Editor Affonso Gonçalves built a language with director Todd Haynes when they first worked together on Mildred Pierce, “We really hit it off aesthetically. We hit it off socially and became friends and we kept in touch. He sent me the script for Carol and it was amazing. Honestly, I would do anything for Todd, so it was another chance to work with him.”
Set in the 1950s, Carol follows the relationship between a young, impressionable store clerk and the older, sophisticated woman that she falls in love with. The film has a decidedly European feel that takes its pacing from the way Haynes directs the internalized performances of Carol (Cate Blanchett) and Therese (Rooney Mara).
“The way Cate acts, it’s very certain and very direct. You know what she is going for. Rooney’s performance, it’s so full of details. I’m watching close-ups of Rooney; it’s quite amazing. She does a tiny little smile or a twitch of the eye and I want to stay with her a little longer,” revealed Gonçalves. “I’m slowing down the pace so that you can watch this, for lack of a better word, this seduction.”
According to Gonçalves, this measured pacing was especially appropriate for the early part of the film, where the characters are getting to know each other and the shots include more singles and mediums. When Carol does something it takes a bit of time for Therese to react to it. Therese’s character was discovering herself, that was her arc, so the editor wanted to “play with” setting up the emotional journey. As the story progresses, Therese is much more composed and her answers to Carol get shorter and shorter. She is more direct.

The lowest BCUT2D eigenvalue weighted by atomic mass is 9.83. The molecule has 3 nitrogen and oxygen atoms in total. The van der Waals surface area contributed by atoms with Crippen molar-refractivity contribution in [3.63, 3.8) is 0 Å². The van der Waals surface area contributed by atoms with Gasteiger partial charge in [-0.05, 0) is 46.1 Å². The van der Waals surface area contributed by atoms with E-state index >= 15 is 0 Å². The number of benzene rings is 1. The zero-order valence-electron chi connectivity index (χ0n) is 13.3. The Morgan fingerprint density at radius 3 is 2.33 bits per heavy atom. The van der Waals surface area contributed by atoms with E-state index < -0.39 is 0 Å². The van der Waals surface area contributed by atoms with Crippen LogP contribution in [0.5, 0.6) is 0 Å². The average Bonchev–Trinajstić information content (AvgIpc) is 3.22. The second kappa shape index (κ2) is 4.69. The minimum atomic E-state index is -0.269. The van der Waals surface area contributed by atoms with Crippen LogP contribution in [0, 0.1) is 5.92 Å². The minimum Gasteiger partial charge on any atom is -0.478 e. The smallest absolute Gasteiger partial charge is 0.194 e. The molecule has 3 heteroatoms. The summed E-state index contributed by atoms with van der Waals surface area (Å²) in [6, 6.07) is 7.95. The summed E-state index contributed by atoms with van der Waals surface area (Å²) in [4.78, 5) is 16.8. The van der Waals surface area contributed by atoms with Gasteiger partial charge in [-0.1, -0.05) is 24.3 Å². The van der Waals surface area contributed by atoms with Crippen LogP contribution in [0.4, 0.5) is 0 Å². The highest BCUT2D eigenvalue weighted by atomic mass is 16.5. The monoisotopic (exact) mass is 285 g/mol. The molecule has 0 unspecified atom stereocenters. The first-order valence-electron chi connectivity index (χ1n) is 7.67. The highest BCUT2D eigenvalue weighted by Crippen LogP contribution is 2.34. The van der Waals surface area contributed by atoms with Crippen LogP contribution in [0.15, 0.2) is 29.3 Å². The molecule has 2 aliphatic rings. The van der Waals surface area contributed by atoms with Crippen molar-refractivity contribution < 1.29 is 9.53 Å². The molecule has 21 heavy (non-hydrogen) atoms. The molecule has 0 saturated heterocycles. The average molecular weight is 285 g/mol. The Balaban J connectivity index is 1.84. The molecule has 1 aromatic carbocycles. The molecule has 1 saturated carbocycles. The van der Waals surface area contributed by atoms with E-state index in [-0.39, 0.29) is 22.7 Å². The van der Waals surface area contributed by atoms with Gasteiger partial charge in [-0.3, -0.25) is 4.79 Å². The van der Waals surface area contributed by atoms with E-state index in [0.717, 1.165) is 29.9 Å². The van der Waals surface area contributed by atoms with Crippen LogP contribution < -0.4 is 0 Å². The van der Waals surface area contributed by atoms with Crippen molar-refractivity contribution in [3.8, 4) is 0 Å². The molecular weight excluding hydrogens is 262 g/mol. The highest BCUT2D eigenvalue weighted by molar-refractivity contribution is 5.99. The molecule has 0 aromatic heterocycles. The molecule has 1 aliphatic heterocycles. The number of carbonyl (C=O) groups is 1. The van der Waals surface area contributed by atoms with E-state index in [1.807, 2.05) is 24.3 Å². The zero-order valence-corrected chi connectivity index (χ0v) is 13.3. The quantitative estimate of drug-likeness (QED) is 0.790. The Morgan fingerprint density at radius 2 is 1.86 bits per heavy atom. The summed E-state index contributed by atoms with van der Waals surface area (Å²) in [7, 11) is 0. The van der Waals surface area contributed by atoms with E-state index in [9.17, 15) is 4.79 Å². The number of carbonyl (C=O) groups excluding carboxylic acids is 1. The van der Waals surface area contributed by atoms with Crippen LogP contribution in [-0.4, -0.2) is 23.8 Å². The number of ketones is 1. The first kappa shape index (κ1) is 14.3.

“I wanted the contrast in the film. The way Todd was directing, the beginning was slower paced. The rhythms are a half step slower than you probably expect, but it’s about discovering and growing. It’s about trying to find out who you are,” shared Gonçalves.
When Therese is with her boyfriend, she is direct. The pace is faster and has more overlap. When she is with Carol, it is a different world that she is tenuously exploring.
Early on before reading the script, Gonçalves had read the book “The Price of Salt” that the film was based upon. Even though the two art forms were quite different, the book formed an emotional groundwork for the movie. By knowing that world, he could understand references the director made to the novel.
The differences were illustrated to Gonçalves in a sequence when Therese is passing through a tunnel on a trip with Carol in her car. The editor remembered how the novel dramatically talked about Therese’s love for the other woman. With extreme emotion, she desired the tunnel to cave in so that they could be together in the mangled wreck.
When Gonçalves was cutting the scene in the film, he felt something was missing. He did not feel that over-the-top emotional response that he got reading the inner thoughts of the character in the novel, something that would probably not be portrayed by words in a film. During the shoot, the production could only take four passes in the tunnel, so Edward Lachman, the cinematographer, experimented with different techniques on each take, sometimes shifting focus, moving the camera around, changing the aperture or playing with the lights.